Yes, I like doing all my bids in person too. Hopefully the lawns are no bigger than ours here in Texas for $30.
 

minivanman

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Ours are the size of a closet. Some of the houses here are so close I bet they have to share property taxes. :)
 

Lex DeVille

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That sounds impractical and pointless
Impractical, maybe. But the point is to solve your problem, which you haven't done.

Plus I can just hire a young guy or two that wants a summer job for the busy months and keep an older guy around to have a job year round.
You assumed you could just hire anyone who wants a summer job. Impractical and pointless ..

Meeting a young guy today to hire on as a worker for $12/hr. He’s got 3 years landscaping/lawn care experience.
Either he couldn't make it happen on his own or he is someone else's reject. Impractical and pointless.

Update: hiring people feels like a joke after today. 3 people scheduled and 2 of them completely flaked with no message. The 3rd is having car troubles. Feels like trying to meet up with a tinder date...
You have no system for getting good people so you're wasting time and putting stress on yourself. Impractical and pointless.

Update: a kid replied to my job ad and said “I will not let you down”. He’s kept in touch. I’ll be working all day Thursday and told him I’ve got $100 waiting for him if he can come work. He’s got experience in landscaping and he needs a job.
Doing the same thing you already did and wasting more time and money ..

It will probably work out this time tho.
 

CPisHere

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Employees is definitely the hardest part of a service business. It took me a year to figure it out in my business. My turnover was insane, customer complaints were through the roof - now it's pretty smooth sailing!

First thing was I had get good at hiring. There's no simple answer here, it's just developed over time - spotting flakes, etc but the job ad you use also makes a big difference to who you attract. The second thing I had to do was get good at training/on-boarding, and I found the key was to create a bond right away & re-enforce why this was a great opportunity for them & our company values throughout the first week or two with lots of checking in. Once onboarded, it's easy to maintain that relationship & provide feedback.
 

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Awesome thread man!

I do have a question though.

How would you guys go about naming a company like this? It sounds simple like "so and so Lawn care or so and so Landscaping" but what about offering other services down the road? If you end up offering sod installation, gardening, tree trimming, weeding and other services then one of those names can hurt you cant it? But at the same time if you're too vague then I would assume that it could also hurt your business.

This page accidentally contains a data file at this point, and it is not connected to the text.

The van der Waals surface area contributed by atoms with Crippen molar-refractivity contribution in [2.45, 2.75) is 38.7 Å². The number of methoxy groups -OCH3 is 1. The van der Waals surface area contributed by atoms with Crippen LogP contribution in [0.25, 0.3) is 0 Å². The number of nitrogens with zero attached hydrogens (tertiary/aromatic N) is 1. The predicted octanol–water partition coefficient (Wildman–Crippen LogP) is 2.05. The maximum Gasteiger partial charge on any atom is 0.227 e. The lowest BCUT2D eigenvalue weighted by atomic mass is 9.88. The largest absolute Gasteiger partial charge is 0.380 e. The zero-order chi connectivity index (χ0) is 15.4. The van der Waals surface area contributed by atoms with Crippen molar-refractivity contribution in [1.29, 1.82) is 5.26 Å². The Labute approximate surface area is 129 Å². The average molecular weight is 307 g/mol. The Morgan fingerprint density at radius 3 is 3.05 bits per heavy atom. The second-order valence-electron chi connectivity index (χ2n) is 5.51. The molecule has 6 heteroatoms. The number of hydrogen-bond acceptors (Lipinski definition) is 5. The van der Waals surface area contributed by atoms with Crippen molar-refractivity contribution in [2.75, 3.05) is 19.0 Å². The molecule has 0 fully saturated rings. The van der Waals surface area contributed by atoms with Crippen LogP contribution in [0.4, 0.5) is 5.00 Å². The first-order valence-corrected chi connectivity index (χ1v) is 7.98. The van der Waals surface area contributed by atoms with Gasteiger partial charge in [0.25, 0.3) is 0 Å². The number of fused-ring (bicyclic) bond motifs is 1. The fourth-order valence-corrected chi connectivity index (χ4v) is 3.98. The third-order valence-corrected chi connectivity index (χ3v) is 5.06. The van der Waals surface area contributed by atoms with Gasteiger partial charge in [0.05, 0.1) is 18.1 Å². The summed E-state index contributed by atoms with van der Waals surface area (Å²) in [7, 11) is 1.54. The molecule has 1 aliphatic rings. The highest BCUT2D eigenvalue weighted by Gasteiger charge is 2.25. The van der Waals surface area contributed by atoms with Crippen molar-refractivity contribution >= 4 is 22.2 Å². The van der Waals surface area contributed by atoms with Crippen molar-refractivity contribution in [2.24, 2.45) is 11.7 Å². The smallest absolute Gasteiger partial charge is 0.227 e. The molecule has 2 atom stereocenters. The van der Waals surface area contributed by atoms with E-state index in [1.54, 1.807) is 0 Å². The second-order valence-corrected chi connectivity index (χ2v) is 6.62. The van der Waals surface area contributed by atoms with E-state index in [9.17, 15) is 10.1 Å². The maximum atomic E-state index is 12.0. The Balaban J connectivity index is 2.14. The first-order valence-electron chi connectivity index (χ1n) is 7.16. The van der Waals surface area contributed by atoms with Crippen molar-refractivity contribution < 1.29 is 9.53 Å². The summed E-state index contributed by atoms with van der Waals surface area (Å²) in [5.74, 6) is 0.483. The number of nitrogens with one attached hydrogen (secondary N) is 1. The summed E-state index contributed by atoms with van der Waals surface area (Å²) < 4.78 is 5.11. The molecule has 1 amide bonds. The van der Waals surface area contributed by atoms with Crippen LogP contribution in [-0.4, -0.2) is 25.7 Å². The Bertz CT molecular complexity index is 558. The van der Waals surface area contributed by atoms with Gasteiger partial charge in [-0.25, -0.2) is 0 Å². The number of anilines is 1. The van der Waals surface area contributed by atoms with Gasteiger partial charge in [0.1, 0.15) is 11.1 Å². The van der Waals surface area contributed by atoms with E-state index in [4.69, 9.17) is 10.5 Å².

What do you guys think?
 
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Johnny boy

Johnny boy

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Awesome thread man!

I do have a question though.

How would you guys go about naming a company like this? It sounds simple like "so and so Lawn care or so and so Landscaping" but what about offering other services down the road? If you end up offering sod installation, gardening, tree trimming, weeding and other services then one of those names can hurt you cant it? But at the same time if you're too vague then I would assume that it could also hurt your business.

What do you guys think?
The name is “(huge region) Home Services” and it will last me for a long time.
 

minivanman

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19+ years in to it and most of my customers still didn't know the name of my cleaning business. lol We used to get checks made out to The Cleaners, Merry Maids, The Maids, Cleaning Company.... with the IQ of the general public nowadays I'm not sure they will remember anyway. Let me ask anyone that is reading this a question..... if you have ever had.... a lawn service do you know their name? How about the service before the one you have now? How about a mechanic? Unless you take your car to a dealership, do you know the name of your mechanic's shop? How about the people that cleans your windows on your house? If you have a handyman, do you know the name of his company right off hand? If you've ever had your roof replaced, what was the name of the company? Do you know the name of your pest control company?